FB News Feed: Is the comment the new share?

Posted by Kathy Winter @kathywinter, Jan 12, 2018

FB announces more changes in the news feed to continue the prioritization of friends and family posts and focus on personal connections on the platform. https://www.buzzfeed.com/alexkantrowitz/comments-are-the-new-shares-in-facebooks-rethought-news-feed?utm_term=.selJWBz1pk#.bwrkzxgL9Y

Zukerberg’s post:

One of our big focus areas for 2018 is making sure the time we all spend on Facebook is time well spent.We built…

Posted by Mark Zuckerberg on Thursday, January 11, 2018


Thanks for sharing this Kathy! I was just getting ready to share an article about this on NYCU when I saw your post. I do think commenting is important, but I think shares should still be the “mother of all metrics.” IMO, this means we need to encourage our employees to share our content in order to reach the large, relevant audiences we want.


Great question, @kathywinter. A couple of quotes from Zuckerberg’s post on these changes strike me:

“I’m changing the goal I give our product teams from focusing on helping you find relevant content to helping you have more meaningful social interactions.”


“Now, I want to be clear: by making these changes, I expect the time people spend on Facebook and some measures of engagement will go down. But I also expect the time you do spend on Facebook will be more valuable. And if we do the right thing, I believe that will be good for our community and our business over the long term too.”

My takeaway: More than ever we need to make our posts about “meaningful social interactions” that people really care about. We need to develop more community management skills to generate meaningful conversations. Post sharable content and focus on meaningful conversations. What are your thoughts?


FB prompted me to learn more about the changes when I logged-in this afternoon:

Posts that you see first are influenced by your connections and activity on Facebook. The number of comments, likes and reactions a post receives and what kind of story it is (example: photo, video, status update) can also make it more likely to appear higher up in your News Feed.
Posts that you might see first include:
• A friend or family member commenting on or liking another person’s photo or status update.
• A person reacting to a post from a publisher that a friend has shared.
• Multiple people replying to each other’s comments on a video they watched or an article they read in News Feed.


I’m going to guess that what this means is that it will be a little more pricey to advertise on Facebook from here on out, especially when it comes to things such as boosted posts. Prioritized posts by friends and family means that there will be less space on the newsfeed for sponsored content to pop up on, making the cost of that real estate to go up.


Interesting. I’ve generally shied away from posting controversial content that gets people fired up, as I don’t have time to sit in front of the screen all day with a fire extinguisher. (For example, there are three treatment options for hyperthyroidism due to Graves’ disease – and some patients are VERY emotionally invested in the option they personally chose). This might be an interesting experiment to try if I get a day where my calendar is clear!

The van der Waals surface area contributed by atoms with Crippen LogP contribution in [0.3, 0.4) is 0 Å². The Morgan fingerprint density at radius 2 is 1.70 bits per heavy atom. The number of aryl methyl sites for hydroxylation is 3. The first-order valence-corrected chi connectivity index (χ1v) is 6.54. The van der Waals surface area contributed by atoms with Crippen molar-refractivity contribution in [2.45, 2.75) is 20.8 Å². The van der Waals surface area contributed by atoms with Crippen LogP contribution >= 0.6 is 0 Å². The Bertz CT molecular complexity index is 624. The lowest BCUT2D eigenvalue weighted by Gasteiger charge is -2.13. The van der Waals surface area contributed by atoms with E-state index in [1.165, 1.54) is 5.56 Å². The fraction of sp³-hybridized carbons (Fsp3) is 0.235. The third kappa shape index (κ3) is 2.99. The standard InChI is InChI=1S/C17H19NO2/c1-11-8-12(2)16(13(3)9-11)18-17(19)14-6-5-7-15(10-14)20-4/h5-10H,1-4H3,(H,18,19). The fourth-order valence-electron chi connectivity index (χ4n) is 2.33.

An interesting side note: I pinned a post to the top of our Page that includes a link about these FB changes – along with a semi-snarky comment that people will need to visit our Page directly to make sure they are getting updates. That post has had the highest engagement of ANY post this month. 🙂


Well, there is a way to combat the change for now, but it’s training your audience to take extra steps to see your pages posts first. Here’s a video Columbia Restaurant Group (here in Tampa) did to educate their audience. Their marketing manager, in the video, is a former boss of mine from my newspaper days. Might spark some creative ideas for this group. https://www.facebook.com/ColumbiaRestaurantGroup/videos/vb.110802365105/10160074348640106/?type=2&theater


As this article puts it This is a moment for rethinking content strategy.
I welcome that challenge! My other thought around this is that we should be doubling down on our group engagement. Creating our own FB groups seems to me to be a way around these algorithmic changes.


The content that generates the most comments and shares for us includes:
– Accolades — U.S. News, Becker’s, etc. I know everyone says not to brag about yourself, but people seem to love finding their doctor on the Best Doctors list and commenting.
– Highlighting individual employees/teams
– Stories about things that are unique to us, like patient stories, our policies, infection rates, our transgender teen clinic

So I told my team we may be creating and sharing more of this content in the future. The more generic “here’s info about this condition” and safety tips or research news tends to be more hit or miss for organic engagement. Unfortunately it’s hard to make general assumptions, especially about research — sometimes things I think won’t do well end up being exceptional.

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